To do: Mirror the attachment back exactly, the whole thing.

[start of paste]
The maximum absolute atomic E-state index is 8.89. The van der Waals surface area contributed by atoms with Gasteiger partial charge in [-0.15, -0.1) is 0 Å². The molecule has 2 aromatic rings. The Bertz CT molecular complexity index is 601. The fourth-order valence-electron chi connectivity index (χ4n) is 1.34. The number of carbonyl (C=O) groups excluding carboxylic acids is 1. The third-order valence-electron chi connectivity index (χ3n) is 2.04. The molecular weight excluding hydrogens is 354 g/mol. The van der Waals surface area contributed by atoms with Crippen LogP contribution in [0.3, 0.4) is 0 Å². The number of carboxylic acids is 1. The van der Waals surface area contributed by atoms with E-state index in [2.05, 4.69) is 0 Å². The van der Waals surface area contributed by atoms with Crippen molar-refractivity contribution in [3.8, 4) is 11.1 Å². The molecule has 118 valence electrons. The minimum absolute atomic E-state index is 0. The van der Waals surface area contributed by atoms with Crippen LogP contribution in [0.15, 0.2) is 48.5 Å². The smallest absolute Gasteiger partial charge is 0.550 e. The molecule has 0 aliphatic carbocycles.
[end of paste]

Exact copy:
The maximum absolute atomic E-state index is 8.89. The van der Waals surface area contributed by atoms with Gasteiger partial charge in [-0.15, -0.1) is 0 Å². The molecule has 2 aromatic rings. The Bertz CT molecular complexity index is 601. The fourth-order valence-electron chi connectivity index (χ4n) is 1.34. The number of carbonyl (C=O) groups excluding carboxylic acids is 1. The third-order valence-electron chi connectivity index (χ3n) is 2.04. The molecular weight excluding hydrogens is 354 g/mol. The van der Waals surface area contributed by atoms with Crippen LogP contribution in [0.3, 0.4) is 0 Å². The number of carboxylic acids is 1. The van der Waals surface area contributed by atoms with E-state index in [2.05, 4.69) is 0 Å². The van der Waals surface area contributed by atoms with Crippen molar-refractivity contribution in [3.8, 4) is 11.1 Å². The molecule has 118 valence electrons. The minimum absolute atomic E-state index is 0. The van der Waals surface area contributed by atoms with Crippen LogP contribution in [0.15, 0.2) is 48.5 Å². The smallest absolute Gasteiger partial charge is 0.550 e. The molecule has 0 aliphatic carbocycles.